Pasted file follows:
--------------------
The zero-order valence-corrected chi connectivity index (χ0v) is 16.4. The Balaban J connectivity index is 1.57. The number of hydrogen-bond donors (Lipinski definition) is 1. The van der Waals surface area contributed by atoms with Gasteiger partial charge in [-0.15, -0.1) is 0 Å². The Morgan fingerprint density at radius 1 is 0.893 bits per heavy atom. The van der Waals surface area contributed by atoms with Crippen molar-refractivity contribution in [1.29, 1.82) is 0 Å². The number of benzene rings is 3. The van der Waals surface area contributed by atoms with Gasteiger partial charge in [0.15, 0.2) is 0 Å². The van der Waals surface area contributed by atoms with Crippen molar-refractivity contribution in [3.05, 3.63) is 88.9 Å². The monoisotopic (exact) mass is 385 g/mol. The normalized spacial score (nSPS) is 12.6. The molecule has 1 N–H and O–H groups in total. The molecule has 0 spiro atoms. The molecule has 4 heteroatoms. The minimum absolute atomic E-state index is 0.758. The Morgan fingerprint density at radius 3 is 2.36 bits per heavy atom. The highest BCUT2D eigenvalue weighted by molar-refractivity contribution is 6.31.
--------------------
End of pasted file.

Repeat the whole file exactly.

The zero-order valence-corrected chi connectivity index (χ0v) is 16.4. The Balaban J connectivity index is 1.57. The number of hydrogen-bond donors (Lipinski definition) is 1. The van der Waals surface area contributed by atoms with Gasteiger partial charge in [-0.15, -0.1) is 0 Å². The Morgan fingerprint density at radius 1 is 0.893 bits per heavy atom. The van der Waals surface area contributed by atoms with Crippen molar-refractivity contribution in [1.29, 1.82) is 0 Å². The number of benzene rings is 3. The van der Waals surface area contributed by atoms with Gasteiger partial charge in [0.15, 0.2) is 0 Å². The van der Waals surface area contributed by atoms with Crippen molar-refractivity contribution in [3.05, 3.63) is 88.9 Å². The monoisotopic (exact) mass is 385 g/mol. The normalized spacial score (nSPS) is 12.6. The molecule has 1 N–H and O–H groups in total. The molecule has 0 spiro atoms. The molecule has 4 heteroatoms. The minimum absolute atomic E-state index is 0.758. The Morgan fingerprint density at radius 3 is 2.36 bits per heavy atom. The highest BCUT2D eigenvalue weighted by molar-refractivity contribution is 6.31.